3. Komodo National Park
I’ve just finished a dive trip through Komodo for my second time, and it was just as amazing as the first time. Komodo remains one of my favorite, and one of the best dive locations in the world. One of the greatest things about the park, is how many amazing individual dive sites there is, all offering different types of diving and critters. On each of my trips I was on a live aboard, which makes it really easy to get to a lot of the dive sites each day, without going all the way back to the city, and sleeping in some beautiful bay on a different island each night.
There was too much information about scuba diving Komodo National Park to list here, so we put together a comprehensive guide to scuba diving Komodo, with all the information you’ll need about where to stay, who to dive with, how to get there, dive sites not to miss and more.
4. Lombok Island
Lombok Island is a highlight for many. Less touristy that nearby Bali with plenty to see and do, especially for outdoor enthusiasts who enjoy hiking and surfing. Lombok may not be the most well-known destination for scuba diving in Indonesia, however if you find yourself on the island the dive scene is worth checking out. Scuba diving in Lombok is divided into three areas: Gili Islands (discussed above), the bays in the south of the island (especially Belongas Bay) and Sekotong in the southwest. The best time of year to scuba dive in Lombok is between the months of March and November.
Best dive sites around Lombok
- The Magnet: Located in Belongas Bay and is probably the most difficult dive in the area, but worth it. There is a large pinnacle about 80m tall that is home to a variety of large fish including barracuda, tuna, and hammerhead sharks.
- The Cathedral: Another large pinnacle with two peaks, the Cathedral, also in Belongas Bay, is best known for the schools of eagle rays that frequent the area. You will also see barracuda, tuna, mackerel, and plenty of sea snakes.
- Gili Sarang: A third must dive site in Belongas Bay is Gili Sarang; a collection of large boulders that attracts plenty of big fish including sweet lips, surgeon fish, giant trevalis, reef sharks, and eagle rays.
- Will’s Beach: Located in Sekotong, Will’s beach is a favourite dive site in Lombok for photographers because of all the marine life. Sandy slopes are home to puffers, nudibranchs, ghost pipefish, a variety of shrimp, and mimic octopus.
- Medang Barat (Sekotong): Sandy bottoms with rocky outcrops are home to garden eels, turtles, sharks and rays. Currents can be strong here, so descent as quickly as possible.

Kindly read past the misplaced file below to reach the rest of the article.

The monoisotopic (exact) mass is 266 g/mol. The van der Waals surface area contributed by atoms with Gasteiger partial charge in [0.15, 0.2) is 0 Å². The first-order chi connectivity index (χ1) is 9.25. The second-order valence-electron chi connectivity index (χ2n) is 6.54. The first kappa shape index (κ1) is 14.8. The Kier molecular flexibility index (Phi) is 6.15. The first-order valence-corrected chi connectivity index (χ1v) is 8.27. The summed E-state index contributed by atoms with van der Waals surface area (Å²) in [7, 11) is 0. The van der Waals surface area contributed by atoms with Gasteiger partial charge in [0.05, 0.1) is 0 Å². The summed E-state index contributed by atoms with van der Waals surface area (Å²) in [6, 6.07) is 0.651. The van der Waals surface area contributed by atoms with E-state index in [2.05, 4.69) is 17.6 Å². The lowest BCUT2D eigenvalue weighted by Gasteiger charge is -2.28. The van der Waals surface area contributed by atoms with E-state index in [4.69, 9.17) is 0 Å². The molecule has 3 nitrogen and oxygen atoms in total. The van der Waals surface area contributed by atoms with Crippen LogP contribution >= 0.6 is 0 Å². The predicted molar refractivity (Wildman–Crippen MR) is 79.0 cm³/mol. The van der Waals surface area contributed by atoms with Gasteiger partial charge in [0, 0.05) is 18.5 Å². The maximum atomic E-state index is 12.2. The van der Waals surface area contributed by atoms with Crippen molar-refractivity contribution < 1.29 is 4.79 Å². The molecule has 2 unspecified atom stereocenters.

- Batu Gedang (Sekotong): A tricky site that is dependent on the tide, Batu Gedang is for experienced divers only. Expect to see bumphead parrot fish, sweet lips, sharks, rays, batfish and more. Make sure to bring a reef hook!
How to get to Lombok
Travelers can reach Lombok by air or by boat. Several local airlines fly from nearby Bali to Lombok, or you can even get direct flights from a few other SE Asian countries. A cheaper way to get to the island is by boat from Bali. There are both ferry and fast boat options. Travel time is somewhere between 1 and 3 hours depending on the boat you choose. Timetables can be found online ahead of time.
Alor wasn’t on my radar when it comes to scuba diving in Indonesia, only because I had never heard of it (as you probably also havnt). But when I got an invite to come to Alor and show my readers how good the diving was, I gladly accepted. If you are looking for a more remote and less visited dive location in Indonesia, this might be the one for you.
It’s world class dive sites and never ending interesting critters, managed to impress me, and I highly recommend a visit. I put together a longer, more comprehensive guide to scuba diving Alor, so check it out and hope to see you there!
6. Maratua, Derawan, Sangalaki
Maratua, Derawan, and Sanglaki are all islands off the coast of the Indonesian part of Borneo. The three islands are relative close together, but each offers something completely different. All are worth a visit for anyone interested in scuba diving Indonesia.
Best dive sites around Maratua
- Turtle Traffic: A relaxing drift dive best known for turtles; you may see as many as 30 in a single dive. Also keep your eye our for stingrays, barracudas, and Jackfish.
- Shark City: A channel connecting to a lagon, this is a good spot to see hammerheads and eagle rays. Be careful of the tides when planning a trip here.
- Maratua Jellyfish Lakes: Not a popular spot (at least not yet) but filled with different species of jellyfish. Be careful though, there might be a few saltwater crocodiles lurking in the area.
Best dive sites around Derawan
- The Jetty: Perfect for photographers who want to do a bit of muck diving, the jetty is home to flamboyant cuttlefish, bluering octopus, nudibranchs, seahorses, ghost pipefish, ribbon eels, and more.